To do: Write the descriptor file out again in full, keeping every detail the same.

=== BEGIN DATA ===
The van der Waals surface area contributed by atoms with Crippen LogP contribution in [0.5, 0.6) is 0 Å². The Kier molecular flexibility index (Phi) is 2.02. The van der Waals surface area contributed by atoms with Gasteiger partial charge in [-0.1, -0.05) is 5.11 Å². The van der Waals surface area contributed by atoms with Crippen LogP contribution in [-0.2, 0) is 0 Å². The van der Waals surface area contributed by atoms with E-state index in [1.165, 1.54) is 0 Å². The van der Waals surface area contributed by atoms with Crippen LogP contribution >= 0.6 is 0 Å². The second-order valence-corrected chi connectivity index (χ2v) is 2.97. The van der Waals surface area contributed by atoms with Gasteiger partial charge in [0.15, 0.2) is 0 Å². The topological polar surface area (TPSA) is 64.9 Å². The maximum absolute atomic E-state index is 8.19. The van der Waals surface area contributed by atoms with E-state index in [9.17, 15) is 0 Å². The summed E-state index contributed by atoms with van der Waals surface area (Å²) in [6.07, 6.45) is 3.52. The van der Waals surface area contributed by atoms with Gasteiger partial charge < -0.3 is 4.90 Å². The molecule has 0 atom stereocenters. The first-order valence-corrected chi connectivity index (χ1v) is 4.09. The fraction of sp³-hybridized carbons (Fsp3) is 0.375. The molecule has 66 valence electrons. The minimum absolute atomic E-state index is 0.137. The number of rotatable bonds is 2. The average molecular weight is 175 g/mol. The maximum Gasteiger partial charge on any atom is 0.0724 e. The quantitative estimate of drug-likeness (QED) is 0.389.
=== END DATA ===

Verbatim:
The van der Waals surface area contributed by atoms with Crippen LogP contribution in [0.5, 0.6) is 0 Å². The Kier molecular flexibility index (Phi) is 2.02. The van der Waals surface area contributed by atoms with Gasteiger partial charge in [-0.1, -0.05) is 5.11 Å². The van der Waals surface area contributed by atoms with Crippen LogP contribution in [-0.2, 0) is 0 Å². The van der Waals surface area contributed by atoms with E-state index in [1.165, 1.54) is 0 Å². The van der Waals surface area contributed by atoms with Crippen LogP contribution >= 0.6 is 0 Å². The second-order valence-corrected chi connectivity index (χ2v) is 2.97. The van der Waals surface area contributed by atoms with Gasteiger partial charge in [0.15, 0.2) is 0 Å². The topological polar surface area (TPSA) is 64.9 Å². The maximum absolute atomic E-state index is 8.19. The van der Waals surface area contributed by atoms with E-state index in [9.17, 15) is 0 Å². The summed E-state index contributed by atoms with van der Waals surface area (Å²) in [6.07, 6.45) is 3.52. The van der Waals surface area contributed by atoms with Gasteiger partial charge < -0.3 is 4.90 Å². The molecule has 0 atom stereocenters. The first-order valence-corrected chi connectivity index (χ1v) is 4.09. The fraction of sp³-hybridized carbons (Fsp3) is 0.375. The molecule has 66 valence electrons. The minimum absolute atomic E-state index is 0.137. The number of rotatable bonds is 2. The average molecular weight is 175 g/mol. The maximum Gasteiger partial charge on any atom is 0.0724 e. The quantitative estimate of drug-likeness (QED) is 0.389.